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-   -   Taping trash bag to end of Sonotube (http://www.diychatroom.com/f105/taping-trash-bag-end-sonotube-186526/)

Clutchcargo 09-05-2013 12:30 PM

Taping trash bag to end of Sonotube
 
I read an user tip, I think it was in Fine Homebuilding magazine, where he tapes a trash bag to the bottom of the sonotube. The idea is to expand the bottom of the hole so that it's larger than the sonotube and when you start filling the tube with concrete, the bottom will fill to the entire width of the hole without spilling out and up the hole. Is this considered a good idea?
Or is there some reason that the concrete needs to be directly on earth?

GBrackins 09-05-2013 04:14 PM

that's a new one on me ..... it would only expand out if the tube is set above the bottom of the hole, or maybe my brain's not working

Clutchcargo 09-05-2013 04:18 PM

That's it exactly. As you know, here in MA we have to dig 48" down but the length on the Sonotube is 48", so to get it above grade you have to pull the tube up a few inches anyway or tape an extension on it.

GBrackins 09-05-2013 04:19 PM

you'll have to let us know how it work if you try it out

Canarywood1 09-05-2013 05:10 PM

Quote:

Originally Posted by Clutchcargo (Post 1238420)
I read an user tip, I think it was in Fine Homebuilding magazine, where he tapes a trash bag to the bottom of the sonotube. The idea is to expand the bottom of the hole so that it's larger than the sonotube and when you start filling the tube with concrete, the bottom will fill to the entire width of the hole without spilling out and up the hole. Is this considered a good idea?
Or is there some reason that the concrete needs to be directly on earth?


I doubt it would help in a shallow hole of 4 ft.depth,belling a caisson is usually done at the depth of hard pan or bed rock to add stability,and the bell is usually 3 times the size of the shaft.


http://www.google.com/imgres?imgurl=...QEwBA&dur=8913

Clutchcargo 09-05-2013 06:26 PM

I think you're right, it a real PIA to get the tube plumb in the hole where it's not sitting on the bottom. I've been scratching my head as to how to get the tube set with this method. I built a jig but it doesn't hang on to the tube tight enough without changing the shape of the tube. I think for the holes where I belled the bottom, I'm just going to throw in 6" of concrete then put the tube on top, add 4 sticks of rebar, and then fill around it before adding the rest of the concrete.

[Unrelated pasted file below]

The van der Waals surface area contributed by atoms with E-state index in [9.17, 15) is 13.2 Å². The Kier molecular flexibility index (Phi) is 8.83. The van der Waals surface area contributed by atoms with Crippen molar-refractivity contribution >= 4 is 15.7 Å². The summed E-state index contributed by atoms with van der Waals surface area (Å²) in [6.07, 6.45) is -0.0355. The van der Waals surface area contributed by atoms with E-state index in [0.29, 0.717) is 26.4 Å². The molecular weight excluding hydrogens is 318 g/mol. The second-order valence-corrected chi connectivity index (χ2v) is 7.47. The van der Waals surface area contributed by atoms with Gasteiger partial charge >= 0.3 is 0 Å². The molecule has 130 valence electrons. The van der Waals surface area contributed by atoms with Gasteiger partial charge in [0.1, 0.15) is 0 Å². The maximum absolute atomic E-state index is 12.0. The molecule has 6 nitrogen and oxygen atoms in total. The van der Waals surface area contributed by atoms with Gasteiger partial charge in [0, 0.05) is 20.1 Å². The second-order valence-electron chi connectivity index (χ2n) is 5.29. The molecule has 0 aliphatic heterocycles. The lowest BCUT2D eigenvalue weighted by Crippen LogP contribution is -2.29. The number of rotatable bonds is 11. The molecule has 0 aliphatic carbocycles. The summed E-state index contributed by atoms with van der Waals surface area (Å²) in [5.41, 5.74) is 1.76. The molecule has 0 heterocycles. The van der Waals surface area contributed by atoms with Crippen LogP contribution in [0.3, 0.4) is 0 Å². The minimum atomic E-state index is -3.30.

TheEplumber 09-05-2013 06:29 PM

Quote:

Originally Posted by Clutchcargo (Post 1238510)
That's it exactly. As you know, here in MA we have to dig 48" down but the length on the Sonotube is 48", so to get it above grade you have to pull the tube up a few inches anyway or tape an extension on it.

Why not get longer tube? I know it's available

SPS-1 09-05-2013 06:36 PM

1 Attachment(s)
Might be better off with a bigfoot. Gotta dig a pretty big hole though.

Clutchcargo 09-05-2013 06:36 PM

The big box stores only carry 48" tubes. I'm not sure the lumber yards would have different. I have 8 piers to pour tomorrow, so that would be 1 sacrificial tube to get all 6" above grade.
No need for big foot. I checked with the building inspector, he said even with my 10" form, my spec'ed 4000 lbs of load is nothing for the soil conditions.

TheEplumber 09-05-2013 06:44 PM

They make them longer. How do you think they pour columns and such?
check your local yards or concrete suppliers.

I suppose the bag would work too. As a youngster I worked concrete. We poured interior footing pads in corrugated cardboard forms- had to be gentle and use a stiff slump, but it worked- most of the time

Clutchcargo 09-05-2013 07:10 PM

I don't know what I was thinking, I thought it would be relatively easy to build a jig to hold these up while I poured the cement. In practice, it didn't work out that way. Oh well.

mterry 09-05-2013 07:16 PM

What if you cut part off the bottom, almost like a scalloped shape or castle-wall? That way, you have even points of contact at bottom of hole, the concrete can flow out the cutouts, and no jig needed

GBrackins 09-05-2013 08:06 PM

Quote:

Originally Posted by Clutchcargo (Post 1238564)
The big box stores only carry 48" tubes. I'm not sure the lumber yards would have different. I have 8 piers to pour tomorrow, so that would be 1 sacrificial tube to get all 6" above grade.
No need for big foot. I checked with the building inspector, he said even with my 10" form, my spec'ed 4000 lbs of load is nothing for the soil conditions.

well he'd certainly know the soils in that area better than I, but a 10" sonotube has 0.55 s.f. of bearing area. 4000 lbs load over that area requires at least 7400 psf soil bearing capacity.

Myself I would have specified a 24" Bigfoot for the 4000 lb load. If I do not have a soil test to go by I use 1500 psf as my soil bearing capacity and figure my footing based upon the load. I tend to be conservative, keeps me out of trouble.

Clutchcargo 09-05-2013 08:29 PM

I think it's (from the code book) "Slightly cemented sand" and ledge; about 8-10 tons.
All I know the first 36" took about 15 minutes, the next 6" about 20 minutes and the last 6 inches about an hour and a half with a san angelo bar to break it up and a shop vac to get it out of the hole.
The inspector wasn't concerned at all.

SPS-1 09-05-2013 08:30 PM

Quote:

Originally Posted by GBrackins (Post 1238611)
a 10" sonotube has 0.55 s.f. of bearing area. 4000 lbs load over that area requires at least 7400 psf soil bearing capacity.

No, I think they got it right. They only need 910 psf soil capacity.
.55 sq ft x 910 psf x 8 footings = 4000 pounds.


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